Postal Rate Increase Packs Powerful Punch —Michelson
ALTHOUGH CONGRESS blew a kiss at the printing and mailing communities by passing long-overdue postal reform legislation in the waning hours before both chambers ajourned on December 9, the latest postal rate case has various industry factions worried that the increases could be the kiss of death for some classes of printed products. The hikes are scheduled to take effect next month, excluding a complex rate structure implemented for periodicals, which has been delayed until July 15. Rates will rise as much as 40 percent for catalogers—the hardest hit segment. At press time, however, the Postal Regulatory Commission was re-examining the Standard mail flats (catalogs) increase in response to widespread industry protest.
Even though part of the reform package passed by Congress includes a cap on postal rate increases limited to the Consumer Price Index (CPI) after 2008, another rate case can still be filed this December. The jury is still out on whether that will happen, although postal experts agree that any further increases certainly wouldn’t be of this magnitude. (For the worriers among us: Perhaps of even greater potential long-term concern is “Do Not Mail” legislation making the rounds within some state legislatures, largely driven by concerns about consumer privacy and identity theft.)
The various rate hikes are designed to reward mail that can be processed automatically by the U.S. Postal Service (USPS), hence a much greater emphasis on shaped-based mail designed as letters to drive greater USPS efficiency. Worksharing discounts also encourage the private sector to perform more tasks, albeit requiring investment in related equipment and software. A PRIMIR Executive Insight Report recently conducted by Interquest advises printers to co-mail and co-palletize when possible, to enter mail deeper into the postal system, to leverage worksharing for competitive advantage, and to offer more list and data management services. Smaller printers are also encouraged to work with consolidators to gain similar advantages.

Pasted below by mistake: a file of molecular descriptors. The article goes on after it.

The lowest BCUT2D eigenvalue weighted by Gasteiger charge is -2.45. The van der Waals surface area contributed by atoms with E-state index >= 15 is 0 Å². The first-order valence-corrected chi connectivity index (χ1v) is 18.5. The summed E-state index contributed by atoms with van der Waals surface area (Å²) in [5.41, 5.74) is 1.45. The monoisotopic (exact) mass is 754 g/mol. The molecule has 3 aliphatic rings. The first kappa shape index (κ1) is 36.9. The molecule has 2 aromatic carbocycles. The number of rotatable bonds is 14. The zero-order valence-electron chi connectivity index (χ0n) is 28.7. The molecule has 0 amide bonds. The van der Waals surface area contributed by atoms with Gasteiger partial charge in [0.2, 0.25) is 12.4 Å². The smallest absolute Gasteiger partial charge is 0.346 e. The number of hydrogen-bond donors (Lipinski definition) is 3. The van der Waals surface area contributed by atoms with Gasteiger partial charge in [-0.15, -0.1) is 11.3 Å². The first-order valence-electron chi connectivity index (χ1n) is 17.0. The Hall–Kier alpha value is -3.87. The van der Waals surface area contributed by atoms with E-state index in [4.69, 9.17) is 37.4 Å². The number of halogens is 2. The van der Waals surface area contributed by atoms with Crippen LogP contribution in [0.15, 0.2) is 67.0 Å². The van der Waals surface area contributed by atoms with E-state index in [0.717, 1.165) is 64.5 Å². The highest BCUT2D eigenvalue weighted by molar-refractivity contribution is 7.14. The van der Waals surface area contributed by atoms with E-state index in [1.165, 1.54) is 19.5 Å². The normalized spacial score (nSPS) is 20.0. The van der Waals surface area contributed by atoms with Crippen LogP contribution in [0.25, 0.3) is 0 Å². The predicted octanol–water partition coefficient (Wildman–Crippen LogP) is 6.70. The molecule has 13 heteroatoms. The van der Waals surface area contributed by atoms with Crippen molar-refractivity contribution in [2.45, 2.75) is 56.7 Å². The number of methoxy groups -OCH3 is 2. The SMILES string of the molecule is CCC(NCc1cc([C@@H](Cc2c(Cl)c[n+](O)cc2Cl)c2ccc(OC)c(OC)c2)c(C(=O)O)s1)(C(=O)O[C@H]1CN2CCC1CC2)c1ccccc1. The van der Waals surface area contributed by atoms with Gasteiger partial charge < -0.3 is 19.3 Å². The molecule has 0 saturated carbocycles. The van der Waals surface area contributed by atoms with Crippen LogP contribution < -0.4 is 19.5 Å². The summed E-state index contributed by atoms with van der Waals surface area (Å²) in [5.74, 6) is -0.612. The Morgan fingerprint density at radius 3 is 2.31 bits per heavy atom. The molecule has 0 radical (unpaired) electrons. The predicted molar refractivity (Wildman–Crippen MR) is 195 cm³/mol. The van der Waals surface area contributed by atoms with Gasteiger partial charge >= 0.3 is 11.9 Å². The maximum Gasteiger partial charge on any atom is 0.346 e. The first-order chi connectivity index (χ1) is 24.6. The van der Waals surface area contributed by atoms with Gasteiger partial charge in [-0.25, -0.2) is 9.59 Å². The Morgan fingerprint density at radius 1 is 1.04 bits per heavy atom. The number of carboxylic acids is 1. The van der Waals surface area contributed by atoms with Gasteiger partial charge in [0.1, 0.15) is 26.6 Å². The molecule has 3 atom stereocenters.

Postal reform and rate hikes, obviously, put greater strain on the print vs. electronic communications debate. Although the impact on print volume is hard to assess due to rate design changes, Interquest predicts overall volume reductions from 2007 to 2010 of 2.9 percent for catalogs, 2.7 percent for periodicals and 2 percent for direct mail. The total impact will vary depending on sectors and business models, and how the market responds to the new shape-based rates, according to the researchers.
But, just as every dark cloud has a silver lining, the increases do present consultative opportunities. Since it’s now more imperative that printed products are designed for maximum postal discounts, printers and mailers need to get involved early on during the design and conception stages. And, with address quality and impending delivery point validation requirements, database management/list hygiene services (a growing profit center) become even more valuable. It will mean printing and mailing less pieces, but will help build better customer loyalty and ROI justification for print over the long haul.
Recognition for a True Offset Printing Press Technology Pioneer
Although he retired as vice president of research for Heidelberg Web Systems in 2003, Dr. Charles Krouse earned his day in the limelight when he received the Robert F. Reed Technology Medal at the TAGA conference last month. His career spanned three decades with Goss International predecessor companies Harris Corp. and Heidelberg Web Systems. Dr. Krouse was instrumental in designing the M-300 web press and, later, gapless Sunday press technology. His research was also vital to innovations such as shaftless drives, pinless folders and presettable inking systems, among others. His industry legacy will live on for years to come.
Mark T. Michelson